Debate over the abortion plank flared four years ago when John McCain, the Republican presidential nominee at the time, said he wanted to add language to the platform to recognize exceptions for rape, incest and the life of the mother.

That prompted angry finger-wagging from top social conservatives.

Tony Perkins, the president of the Family Research Council, chided McCain and said it would be “political suicide” for him to add language about exceptions for rape or incest in the abortion platform.

The Family Research Council has issued a statement of support for Todd Akin.

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Reproductive Rights

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abortion

The Obama campaign addresses reproductive rights:

Romney is saying now he supports allowing legal abortion in cases of rape. But at one time or another Romney has held many different opinions on reproductive rights.

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Way to Go, Fetus People

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abortion

I keep hearing about states like Mississippi and Arizona closing abortion clinics and restricting abortion, and I’ve been wondering why we haven’t heard much about back-alley abortions. And now I know why. Women who can’t get an abortion in the U.S. are going to Mexico, where a miscarriage-inducing drug is available over the counter.

The catch is that abortion is illegal in most of Mexico also, so even though the drug — mifepristone — is available over the counter, and everyone knows taking it can terminate a pregnancy, women who purchase it have to pretend its for their ulcers. And the pharmacy workers, who know good and well why all these women are buying mifepristone, cannot give them directions about the correct dosage. So the women either don’t take enough, and stay pregnant; or they take too much and have to be hospitalized for bleeding.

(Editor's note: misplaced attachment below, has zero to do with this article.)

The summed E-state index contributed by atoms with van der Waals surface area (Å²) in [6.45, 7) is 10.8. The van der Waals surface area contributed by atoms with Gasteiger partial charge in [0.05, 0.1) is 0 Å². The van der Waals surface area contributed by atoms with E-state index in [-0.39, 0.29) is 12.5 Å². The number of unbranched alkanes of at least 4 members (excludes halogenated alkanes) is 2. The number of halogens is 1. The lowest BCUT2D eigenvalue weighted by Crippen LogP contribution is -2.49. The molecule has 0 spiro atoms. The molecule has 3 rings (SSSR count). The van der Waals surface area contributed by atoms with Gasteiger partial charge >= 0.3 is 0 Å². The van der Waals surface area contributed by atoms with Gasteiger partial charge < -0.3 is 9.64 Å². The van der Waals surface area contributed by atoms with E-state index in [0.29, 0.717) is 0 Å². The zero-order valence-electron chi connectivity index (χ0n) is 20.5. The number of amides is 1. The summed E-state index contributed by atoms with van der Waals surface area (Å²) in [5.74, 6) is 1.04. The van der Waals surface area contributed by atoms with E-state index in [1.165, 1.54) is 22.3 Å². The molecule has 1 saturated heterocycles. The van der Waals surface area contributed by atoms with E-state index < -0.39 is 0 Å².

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Let’s Wage a War on Stupid

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abortion

Having milked “partial-birth abortion” dry, the Fetus People* are now whipping up scare stories about a tidal wage of gender-selection abortions being promoted and abetted by their arch-nemesis, Planned Parenthood. And they’ve tied this into a pushback against the “war on women” charge, claiming the real war on women are all those girl babies that are being aborted just for being girls.

Dana Milbank writes that legislation being pushed by Rep. Trent Franks, R-Arizona, to prohibit gender-selection abortion could alienate Asian Americans. That’s because as near as anyone can tell, the only gender selection going on in the U.S. is in ethnic Asian communities.

Whether Franks’s law would lose any Asian American votes I cannot say. People are guesstimating that gender selection must be going on in ethnic Asian communities because the ratio of boys versus girls being born among ethnic Asians skews more in favor of boys than nature normally allows. In the population as a whole, however, there is no data suggesting the male-female birth ratio is going out of whack.

There is no question that in some parts of the world, in particular India and China, healthy girl fetuses are often aborted just because they are girls, and I think that’s terribly sad. However, there is no statistical evidence that the practice is growing in the U.S.

That hasn’t stopped Live Action from ginning up hysteria about the “gendercide” being promoted by Planned Parenthood. They’ve got the obligatory, and heavily edited, sting video showing some newbie PP employee mishandling a gender-selection abortion question, which seems to be their entire “proof” that Planned Parenthood is promoting such abortions nationwide. The employee has since been fired. No word on how many “stings” Live Action attempted before they found someone who took the bait.

Amanda Peterson Beadle writes,